Making yourself competitive for promotion
By CMSgt. Paulo C. Mendez, 127th Logistics Readiness Squadron
/ Published July 28, 2014
SELFRIDGE AIR NATIONAL GUARD BASE, Mich. --
Below are the six points, with a short explanation of why each is important to making you stand out from the others in your peer group.
You will notice the lack of discussion about "leadership", "communication", and "PME". Those are all required, too. In fact, those basic requirements are mandatory to even be considered for Promotion, so if you haven't done your Professional Military Education, or can't lead troops out of a paper bag, forget it. Once you master the basics, concentrate on the six points below to distinguish yourself among your peer group.
1. Become a Technical Expert:
Your section is your home base. It is how you are identified by all other members of the squadron. Whether you are in Supply, Fuels, Vehicle Maintenance, Transportation Management, Plans or another specialty section you will be viewed by your peers as that type of person. And the others in your section will quickly learn how much they can depend on your knowledge and support at critical times. Your reputation as a great Guardsman or a work-under-pressure Blue Streak technician or a knowledge with flight line procedures will precede you in all assignments. Are you the best in your section? When your peers and your superiors know that you are supremely competent in your career field you will stand out among the rest of the pack.
It takes so much more than showing up at 0700 on Saturday and staying until 1600 on Sunday to make the great Wing that it is. Retirement ceremonies, credible awards packages, Christmas parties, Rodeos, Bivouacs, Honor Guard - none of these is part of the your AFSC job description. Yes, these and many more things are part of what makes a great squadron fly high above the others. Do you have a role in making the Wing great? Or do you merely put in your time? Volunteering puts you in the category of going "above and beyond" and gives your leadership the impression that you care deeply about the squadron and the Wing to which you belong.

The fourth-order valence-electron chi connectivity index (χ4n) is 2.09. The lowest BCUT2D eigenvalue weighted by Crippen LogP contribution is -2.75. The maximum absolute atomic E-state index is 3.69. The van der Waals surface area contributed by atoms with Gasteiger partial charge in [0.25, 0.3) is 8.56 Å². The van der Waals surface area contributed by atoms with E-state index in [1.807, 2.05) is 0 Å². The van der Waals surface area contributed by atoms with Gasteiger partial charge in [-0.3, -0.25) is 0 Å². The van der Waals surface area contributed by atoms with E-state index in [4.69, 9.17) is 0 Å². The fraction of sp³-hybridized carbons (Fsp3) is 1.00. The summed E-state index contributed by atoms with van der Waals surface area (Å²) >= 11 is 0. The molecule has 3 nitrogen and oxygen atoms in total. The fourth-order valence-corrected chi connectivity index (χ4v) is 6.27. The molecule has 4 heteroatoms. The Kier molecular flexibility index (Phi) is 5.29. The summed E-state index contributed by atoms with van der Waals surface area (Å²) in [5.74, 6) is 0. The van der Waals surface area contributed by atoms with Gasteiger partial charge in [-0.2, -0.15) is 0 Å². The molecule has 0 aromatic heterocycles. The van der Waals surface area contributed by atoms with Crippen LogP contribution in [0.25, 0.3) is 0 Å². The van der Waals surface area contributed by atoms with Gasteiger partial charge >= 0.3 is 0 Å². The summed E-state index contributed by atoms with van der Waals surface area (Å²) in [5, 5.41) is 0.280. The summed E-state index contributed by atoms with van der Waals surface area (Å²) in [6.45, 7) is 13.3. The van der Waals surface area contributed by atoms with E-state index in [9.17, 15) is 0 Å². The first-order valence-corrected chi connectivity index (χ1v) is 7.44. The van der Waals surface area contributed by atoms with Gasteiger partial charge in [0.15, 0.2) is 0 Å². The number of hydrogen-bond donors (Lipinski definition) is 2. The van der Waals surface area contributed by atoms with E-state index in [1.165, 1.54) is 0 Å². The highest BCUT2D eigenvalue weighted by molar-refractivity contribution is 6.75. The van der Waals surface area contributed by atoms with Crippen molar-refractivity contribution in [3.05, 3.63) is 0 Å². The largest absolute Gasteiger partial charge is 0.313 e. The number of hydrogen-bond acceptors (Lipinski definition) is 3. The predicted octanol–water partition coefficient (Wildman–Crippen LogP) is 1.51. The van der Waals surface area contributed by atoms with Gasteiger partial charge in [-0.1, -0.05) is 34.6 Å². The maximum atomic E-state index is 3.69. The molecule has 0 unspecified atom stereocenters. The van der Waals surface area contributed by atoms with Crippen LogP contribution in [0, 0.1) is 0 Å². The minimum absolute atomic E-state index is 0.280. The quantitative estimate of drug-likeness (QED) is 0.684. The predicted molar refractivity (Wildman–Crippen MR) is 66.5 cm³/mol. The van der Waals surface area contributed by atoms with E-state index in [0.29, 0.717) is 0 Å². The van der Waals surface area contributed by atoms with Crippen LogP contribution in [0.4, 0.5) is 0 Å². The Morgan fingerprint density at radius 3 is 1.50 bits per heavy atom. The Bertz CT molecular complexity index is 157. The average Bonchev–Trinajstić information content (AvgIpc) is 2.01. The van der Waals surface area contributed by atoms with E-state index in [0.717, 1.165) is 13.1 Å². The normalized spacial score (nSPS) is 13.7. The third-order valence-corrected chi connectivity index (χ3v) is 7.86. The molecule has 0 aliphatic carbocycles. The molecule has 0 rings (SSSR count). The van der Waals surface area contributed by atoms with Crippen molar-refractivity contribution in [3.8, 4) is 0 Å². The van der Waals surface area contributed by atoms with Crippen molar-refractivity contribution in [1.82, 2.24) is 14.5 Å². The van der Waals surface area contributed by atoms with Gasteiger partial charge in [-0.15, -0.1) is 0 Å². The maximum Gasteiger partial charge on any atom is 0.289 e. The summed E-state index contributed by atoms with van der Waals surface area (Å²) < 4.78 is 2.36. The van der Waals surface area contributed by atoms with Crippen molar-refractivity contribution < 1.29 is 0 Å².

3. Be Dependable:
UTAs are a busy time. Managing an award-winning Wing takes a lot of work. Your leadership team needs members that they can depend upon to take a project from concept to completion. Remember these tips: 1) If you get an assignment, seek your supervisor's input and guidance to get started, 2) Keep them informed of your progress and 3) ask for feedback once you're complete. Ask yourself: When given a job, project, or assignment; do I get it done? Or does it fizzle out shortly after I've gotten started. As you get higher in the chain of command, it becomes much easier to see who is dependable. If you want to be promoted, your name must be on that list.
Again, this is entry level stuff. You have to be here, in the squadron, on UTAs if you expect to get promoted. At the 127th MIANG we do a lot more than just UTAs and annual tours. There are off-UTA leadership seminars, conferences, nightshift duties, weekend coverage, fund raisers, and schools. Do you participate in these events, too?
5. Possess Superior Military Bearing
When was the last time you checked your military bearing? Do you know how to treat a Chief Master Sergeant? An officer? Do you look good in your uniform? Got all your patches on? Superior haircut? This is entry level stuff, folks. You've got to get this right just to be in the military. But so often it gets overlooked. We are all books, and we all get judged by our covers, it's simply human nature.
6. Display a Positive Attitude:
It's not always going to go your way. I promise you will suffer frustrations at times. You may have felt you were a shoe-in for promotion, or thought your medal package was a "done deal." The experts tell us that the true test of a person is how they act during times of adversity.
Well, there it is. Concentrating on these six points will help you stand out among your peers. You will be seen as "first among equals". Doors marked "opportunity" will magically open in front of you. From there, it's up to you to walk through them.
Best regards and good luck at the next promotion board!